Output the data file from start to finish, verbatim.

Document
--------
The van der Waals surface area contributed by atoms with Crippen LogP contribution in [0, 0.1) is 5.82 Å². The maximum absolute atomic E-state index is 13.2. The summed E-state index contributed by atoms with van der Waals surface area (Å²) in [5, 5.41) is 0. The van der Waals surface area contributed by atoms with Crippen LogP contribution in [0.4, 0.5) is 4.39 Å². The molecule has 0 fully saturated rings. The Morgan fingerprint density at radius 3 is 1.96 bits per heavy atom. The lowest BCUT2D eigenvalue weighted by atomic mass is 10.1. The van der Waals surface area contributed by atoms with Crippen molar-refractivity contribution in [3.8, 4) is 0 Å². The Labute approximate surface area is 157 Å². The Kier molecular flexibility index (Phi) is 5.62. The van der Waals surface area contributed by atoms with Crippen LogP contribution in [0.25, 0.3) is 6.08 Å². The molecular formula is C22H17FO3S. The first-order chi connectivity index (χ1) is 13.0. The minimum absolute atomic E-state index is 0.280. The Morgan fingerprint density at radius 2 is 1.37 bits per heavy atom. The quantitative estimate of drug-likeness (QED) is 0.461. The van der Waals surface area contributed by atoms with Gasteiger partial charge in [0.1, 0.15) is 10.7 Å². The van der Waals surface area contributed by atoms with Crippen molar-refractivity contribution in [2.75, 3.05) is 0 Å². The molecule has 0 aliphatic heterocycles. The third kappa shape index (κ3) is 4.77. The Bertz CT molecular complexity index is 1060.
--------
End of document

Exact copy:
The van der Waals surface area contributed by atoms with Crippen LogP contribution in [0, 0.1) is 5.82 Å². The maximum absolute atomic E-state index is 13.2. The summed E-state index contributed by atoms with van der Waals surface area (Å²) in [5, 5.41) is 0. The van der Waals surface area contributed by atoms with Crippen LogP contribution in [0.4, 0.5) is 4.39 Å². The molecule has 0 fully saturated rings. The Morgan fingerprint density at radius 3 is 1.96 bits per heavy atom. The lowest BCUT2D eigenvalue weighted by atomic mass is 10.1. The van der Waals surface area contributed by atoms with Crippen molar-refractivity contribution in [3.8, 4) is 0 Å². The Labute approximate surface area is 157 Å². The Kier molecular flexibility index (Phi) is 5.62. The van der Waals surface area contributed by atoms with Crippen LogP contribution in [0.25, 0.3) is 6.08 Å². The molecular formula is C22H17FO3S. The first-order chi connectivity index (χ1) is 13.0. The minimum absolute atomic E-state index is 0.280. The Morgan fingerprint density at radius 2 is 1.37 bits per heavy atom. The quantitative estimate of drug-likeness (QED) is 0.461. The van der Waals surface area contributed by atoms with Gasteiger partial charge in [0.1, 0.15) is 10.7 Å². The van der Waals surface area contributed by atoms with Crippen molar-refractivity contribution in [2.75, 3.05) is 0 Å². The molecule has 0 aliphatic heterocycles. The third kappa shape index (κ3) is 4.77. The Bertz CT molecular complexity index is 1060.